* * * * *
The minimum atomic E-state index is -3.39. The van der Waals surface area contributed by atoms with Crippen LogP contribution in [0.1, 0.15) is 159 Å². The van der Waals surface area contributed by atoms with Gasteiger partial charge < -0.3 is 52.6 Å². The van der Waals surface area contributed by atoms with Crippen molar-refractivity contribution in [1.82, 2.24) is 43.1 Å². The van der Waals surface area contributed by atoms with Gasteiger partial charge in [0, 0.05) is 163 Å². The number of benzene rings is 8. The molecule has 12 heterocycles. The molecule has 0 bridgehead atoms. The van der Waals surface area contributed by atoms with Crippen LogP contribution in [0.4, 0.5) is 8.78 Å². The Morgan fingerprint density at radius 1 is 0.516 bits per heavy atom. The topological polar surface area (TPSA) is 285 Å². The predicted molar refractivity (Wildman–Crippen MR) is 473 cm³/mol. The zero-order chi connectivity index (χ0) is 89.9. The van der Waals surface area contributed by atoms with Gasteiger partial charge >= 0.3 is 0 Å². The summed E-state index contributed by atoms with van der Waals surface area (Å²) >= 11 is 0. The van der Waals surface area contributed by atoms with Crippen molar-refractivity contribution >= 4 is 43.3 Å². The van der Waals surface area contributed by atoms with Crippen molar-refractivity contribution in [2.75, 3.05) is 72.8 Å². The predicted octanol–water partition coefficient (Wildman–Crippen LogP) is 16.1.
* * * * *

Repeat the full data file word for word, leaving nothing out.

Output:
The minimum atomic E-state index is -3.39. The van der Waals surface area contributed by atoms with Crippen LogP contribution in [0.1, 0.15) is 159 Å². The van der Waals surface area contributed by atoms with Gasteiger partial charge < -0.3 is 52.6 Å². The van der Waals surface area contributed by atoms with Crippen molar-refractivity contribution in [1.82, 2.24) is 43.1 Å². The van der Waals surface area contributed by atoms with Gasteiger partial charge in [0, 0.05) is 163 Å². The number of benzene rings is 8. The molecule has 12 heterocycles. The molecule has 0 bridgehead atoms. The van der Waals surface area contributed by atoms with Crippen LogP contribution in [0.4, 0.5) is 8.78 Å². The Morgan fingerprint density at radius 1 is 0.516 bits per heavy atom. The topological polar surface area (TPSA) is 285 Å². The predicted molar refractivity (Wildman–Crippen MR) is 473 cm³/mol. The zero-order chi connectivity index (χ0) is 89.9. The van der Waals surface area contributed by atoms with Gasteiger partial charge >= 0.3 is 0 Å². The summed E-state index contributed by atoms with van der Waals surface area (Å²) >= 11 is 0. The van der Waals surface area contributed by atoms with Crippen molar-refractivity contribution >= 4 is 43.3 Å². The van der Waals surface area contributed by atoms with Crippen molar-refractivity contribution in [2.75, 3.05) is 72.8 Å². The predicted octanol–water partition coefficient (Wildman–Crippen LogP) is 16.1.